I have a large group of friends locally that I am in touch with daily (sometimes hourly). We see eachother all the time for lunch, parties, barbeques, politicing stuff, etc. and it was only very recently that we all realized none of us knew eachother's phone numbers. How could that be when I have conversations with these people every day? We share all sorts of information (instantaneously) and when we meet face to face we all have the same experiences, have read the same news stories, seen the same video clips, and generally have a shared culture that wouldn't exist without the internet.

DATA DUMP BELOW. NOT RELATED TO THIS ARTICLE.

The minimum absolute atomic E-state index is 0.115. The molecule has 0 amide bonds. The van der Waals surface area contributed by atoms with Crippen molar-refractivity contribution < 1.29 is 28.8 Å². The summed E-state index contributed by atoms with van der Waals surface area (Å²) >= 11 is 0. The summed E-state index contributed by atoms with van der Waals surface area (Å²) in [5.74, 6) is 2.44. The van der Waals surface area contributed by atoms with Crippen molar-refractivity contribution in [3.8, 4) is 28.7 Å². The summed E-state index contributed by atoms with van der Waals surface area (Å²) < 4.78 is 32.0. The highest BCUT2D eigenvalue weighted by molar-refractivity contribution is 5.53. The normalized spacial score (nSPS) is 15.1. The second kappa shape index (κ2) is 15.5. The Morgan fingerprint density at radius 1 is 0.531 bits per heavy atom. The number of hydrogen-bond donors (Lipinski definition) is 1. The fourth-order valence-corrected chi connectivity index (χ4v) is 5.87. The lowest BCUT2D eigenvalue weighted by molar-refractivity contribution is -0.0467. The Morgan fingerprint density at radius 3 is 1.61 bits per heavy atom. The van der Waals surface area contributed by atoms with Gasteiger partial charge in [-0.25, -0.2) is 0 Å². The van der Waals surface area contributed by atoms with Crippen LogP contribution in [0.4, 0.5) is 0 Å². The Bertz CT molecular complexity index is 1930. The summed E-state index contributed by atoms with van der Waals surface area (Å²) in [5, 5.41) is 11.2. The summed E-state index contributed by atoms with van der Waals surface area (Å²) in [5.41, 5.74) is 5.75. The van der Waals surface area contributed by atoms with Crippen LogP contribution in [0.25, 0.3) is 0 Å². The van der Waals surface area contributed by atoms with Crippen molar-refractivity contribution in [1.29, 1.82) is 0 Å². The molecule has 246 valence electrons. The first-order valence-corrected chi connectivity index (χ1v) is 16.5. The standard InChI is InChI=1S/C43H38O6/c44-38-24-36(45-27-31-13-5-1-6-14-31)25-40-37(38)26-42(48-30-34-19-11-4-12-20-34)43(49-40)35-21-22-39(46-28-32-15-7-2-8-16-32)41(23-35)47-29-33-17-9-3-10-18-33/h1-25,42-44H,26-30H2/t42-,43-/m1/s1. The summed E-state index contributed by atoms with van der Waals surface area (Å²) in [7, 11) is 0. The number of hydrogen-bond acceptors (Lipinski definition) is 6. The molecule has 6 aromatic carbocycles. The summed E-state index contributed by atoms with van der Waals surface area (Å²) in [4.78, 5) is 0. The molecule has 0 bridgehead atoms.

But look at yourself right now. How many tabs do you have open in Firefox? How many places do you need to go every day to check on things (besides the news)? Gmail, Google Reader or Bloglines, Facebook, My Space, Good Reads (that's my latest), Ravelry, and the list goes on... Every new thing becomes more of a time suck and a responsibility. Do you feel guilty clicking "Mark all as read" when you're overwhelmed? How many times did you watch that dancing guy sponsored by the gum company? How many people did you forward it to?